Locally and nationally, businesses are reporting questionable complaint notices disguised as official Better Business Bureau correspondence. Phishing emails - which prominently feature BBB's name and logo - indicate that businesses have received BBB complaints and must respond by clicking on enclosed links or attachments.
Locally, BBB serving Alaska, Oregon and Western Washington has received dozens of reports of these fake complaint notices.
Emails appear to come from fraudulent copy-cat senders: "firstname.lastname@example.org," "email@example.com" and "firstname.lastname@example.org." Enclosed is a link that appears to go to bbb.org, but instead, it directs users to an illegitimate Web address—which may cause viruses on recipients' computers.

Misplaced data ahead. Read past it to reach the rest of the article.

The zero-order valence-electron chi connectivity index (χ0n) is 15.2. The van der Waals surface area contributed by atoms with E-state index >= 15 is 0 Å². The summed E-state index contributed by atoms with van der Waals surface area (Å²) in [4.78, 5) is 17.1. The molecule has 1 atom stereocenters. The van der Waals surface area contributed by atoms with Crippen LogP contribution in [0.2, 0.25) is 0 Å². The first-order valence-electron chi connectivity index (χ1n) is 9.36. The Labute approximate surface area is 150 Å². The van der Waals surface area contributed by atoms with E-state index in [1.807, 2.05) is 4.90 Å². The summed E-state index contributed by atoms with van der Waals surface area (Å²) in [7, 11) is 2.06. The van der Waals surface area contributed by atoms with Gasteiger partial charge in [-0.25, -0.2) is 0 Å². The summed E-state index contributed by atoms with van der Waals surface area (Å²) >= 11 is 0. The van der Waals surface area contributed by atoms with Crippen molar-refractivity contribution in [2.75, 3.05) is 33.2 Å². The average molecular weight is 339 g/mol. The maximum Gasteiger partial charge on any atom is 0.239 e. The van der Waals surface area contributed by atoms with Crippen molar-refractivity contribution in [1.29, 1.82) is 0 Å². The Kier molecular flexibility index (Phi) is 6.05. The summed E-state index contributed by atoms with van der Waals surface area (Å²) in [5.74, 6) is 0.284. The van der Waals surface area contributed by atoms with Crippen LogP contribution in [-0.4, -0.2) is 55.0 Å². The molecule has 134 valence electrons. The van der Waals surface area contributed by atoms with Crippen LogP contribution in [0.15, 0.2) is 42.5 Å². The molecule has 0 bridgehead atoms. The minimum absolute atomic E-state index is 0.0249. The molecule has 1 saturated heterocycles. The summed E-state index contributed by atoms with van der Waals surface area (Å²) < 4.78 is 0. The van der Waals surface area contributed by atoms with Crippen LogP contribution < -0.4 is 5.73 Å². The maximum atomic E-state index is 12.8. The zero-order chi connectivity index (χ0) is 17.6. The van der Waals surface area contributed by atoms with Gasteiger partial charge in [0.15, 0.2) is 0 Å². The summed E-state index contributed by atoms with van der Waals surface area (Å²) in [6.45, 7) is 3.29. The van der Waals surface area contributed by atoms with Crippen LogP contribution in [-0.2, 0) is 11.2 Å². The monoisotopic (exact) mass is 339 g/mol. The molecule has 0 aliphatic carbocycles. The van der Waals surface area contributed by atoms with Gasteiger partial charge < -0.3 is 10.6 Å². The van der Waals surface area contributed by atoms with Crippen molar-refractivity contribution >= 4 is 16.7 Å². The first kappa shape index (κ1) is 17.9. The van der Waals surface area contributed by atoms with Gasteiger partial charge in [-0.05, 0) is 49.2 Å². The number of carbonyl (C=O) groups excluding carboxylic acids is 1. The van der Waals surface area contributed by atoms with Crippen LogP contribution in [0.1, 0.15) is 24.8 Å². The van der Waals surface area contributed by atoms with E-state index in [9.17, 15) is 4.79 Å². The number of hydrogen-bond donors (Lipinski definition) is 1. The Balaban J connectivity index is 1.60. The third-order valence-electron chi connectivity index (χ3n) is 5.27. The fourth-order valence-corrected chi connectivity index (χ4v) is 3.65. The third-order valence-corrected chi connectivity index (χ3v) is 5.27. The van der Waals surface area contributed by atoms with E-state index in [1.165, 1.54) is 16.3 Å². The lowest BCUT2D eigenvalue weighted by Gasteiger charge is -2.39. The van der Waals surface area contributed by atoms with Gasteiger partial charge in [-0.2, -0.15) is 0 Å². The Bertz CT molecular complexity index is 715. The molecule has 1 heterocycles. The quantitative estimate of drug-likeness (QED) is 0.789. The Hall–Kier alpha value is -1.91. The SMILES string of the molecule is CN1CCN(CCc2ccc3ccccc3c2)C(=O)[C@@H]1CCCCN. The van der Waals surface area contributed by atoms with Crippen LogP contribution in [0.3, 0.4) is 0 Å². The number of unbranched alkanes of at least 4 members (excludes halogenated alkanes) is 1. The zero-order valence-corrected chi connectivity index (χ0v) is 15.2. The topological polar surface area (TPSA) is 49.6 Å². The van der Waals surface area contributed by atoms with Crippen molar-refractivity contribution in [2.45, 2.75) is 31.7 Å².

- Do not click links, open attachments or reply to suspicious emails.
- If links or attachments were accessed, delete emails and run virus scans on computers immediately.
- Report fraudulent emails at bbb.org/scam/report-a-scam.
While Better Business Bureau does notify businesses of real complaints by mail, email and fax, contact BBB locally to verify legitimacy. To view a copy of the fraudulent email, click here.